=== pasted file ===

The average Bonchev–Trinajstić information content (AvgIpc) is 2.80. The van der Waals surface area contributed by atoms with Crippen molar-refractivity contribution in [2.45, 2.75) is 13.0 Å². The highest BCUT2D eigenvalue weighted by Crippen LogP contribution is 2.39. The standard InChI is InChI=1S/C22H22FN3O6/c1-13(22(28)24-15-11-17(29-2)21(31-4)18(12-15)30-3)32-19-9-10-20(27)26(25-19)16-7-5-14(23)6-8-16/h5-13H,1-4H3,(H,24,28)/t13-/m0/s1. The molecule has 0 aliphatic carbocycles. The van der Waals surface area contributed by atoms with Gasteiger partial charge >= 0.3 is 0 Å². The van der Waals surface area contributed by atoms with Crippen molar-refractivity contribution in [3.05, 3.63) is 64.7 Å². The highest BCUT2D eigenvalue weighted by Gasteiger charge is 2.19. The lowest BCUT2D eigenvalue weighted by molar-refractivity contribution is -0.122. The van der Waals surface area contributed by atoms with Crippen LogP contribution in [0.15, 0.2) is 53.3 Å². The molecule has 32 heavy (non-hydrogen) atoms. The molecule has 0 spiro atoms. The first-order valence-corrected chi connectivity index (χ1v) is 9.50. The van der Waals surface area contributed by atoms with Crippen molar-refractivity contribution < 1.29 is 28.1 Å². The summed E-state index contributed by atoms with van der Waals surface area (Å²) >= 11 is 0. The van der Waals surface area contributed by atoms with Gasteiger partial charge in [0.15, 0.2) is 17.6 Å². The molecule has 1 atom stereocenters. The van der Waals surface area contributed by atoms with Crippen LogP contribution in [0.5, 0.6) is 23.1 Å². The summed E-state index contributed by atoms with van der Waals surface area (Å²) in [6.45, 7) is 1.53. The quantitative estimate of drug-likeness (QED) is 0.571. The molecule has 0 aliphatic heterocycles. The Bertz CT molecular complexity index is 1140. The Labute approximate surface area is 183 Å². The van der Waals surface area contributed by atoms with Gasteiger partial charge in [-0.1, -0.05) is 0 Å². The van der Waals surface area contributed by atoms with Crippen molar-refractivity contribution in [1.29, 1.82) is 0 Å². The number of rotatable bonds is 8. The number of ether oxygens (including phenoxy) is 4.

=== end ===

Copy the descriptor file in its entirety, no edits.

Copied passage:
The average Bonchev–Trinajstić information content (AvgIpc) is 2.80. The van der Waals surface area contributed by atoms with Crippen molar-refractivity contribution in [2.45, 2.75) is 13.0 Å². The highest BCUT2D eigenvalue weighted by Crippen LogP contribution is 2.39. The standard InChI is InChI=1S/C22H22FN3O6/c1-13(22(28)24-15-11-17(29-2)21(31-4)18(12-15)30-3)32-19-9-10-20(27)26(25-19)16-7-5-14(23)6-8-16/h5-13H,1-4H3,(H,24,28)/t13-/m0/s1. The molecule has 0 aliphatic carbocycles. The van der Waals surface area contributed by atoms with Gasteiger partial charge >= 0.3 is 0 Å². The van der Waals surface area contributed by atoms with Crippen molar-refractivity contribution in [3.05, 3.63) is 64.7 Å². The highest BCUT2D eigenvalue weighted by Gasteiger charge is 2.19. The lowest BCUT2D eigenvalue weighted by molar-refractivity contribution is -0.122. The van der Waals surface area contributed by atoms with Crippen LogP contribution in [0.15, 0.2) is 53.3 Å². The molecule has 32 heavy (non-hydrogen) atoms. The molecule has 0 spiro atoms. The first-order valence-corrected chi connectivity index (χ1v) is 9.50. The van der Waals surface area contributed by atoms with Crippen molar-refractivity contribution < 1.29 is 28.1 Å². The summed E-state index contributed by atoms with van der Waals surface area (Å²) >= 11 is 0. The van der Waals surface area contributed by atoms with Gasteiger partial charge in [0.15, 0.2) is 17.6 Å². The molecule has 1 atom stereocenters. The van der Waals surface area contributed by atoms with Crippen LogP contribution in [0.5, 0.6) is 23.1 Å². The summed E-state index contributed by atoms with van der Waals surface area (Å²) in [6.45, 7) is 1.53. The quantitative estimate of drug-likeness (QED) is 0.571. The molecule has 0 aliphatic heterocycles. The Bertz CT molecular complexity index is 1140. The Labute approximate surface area is 183 Å². The van der Waals surface area contributed by atoms with Gasteiger partial charge in [-0.1, -0.05) is 0 Å². The van der Waals surface area contributed by atoms with Crippen molar-refractivity contribution in [1.29, 1.82) is 0 Å². The number of rotatable bonds is 8. The number of ether oxygens (including phenoxy) is 4.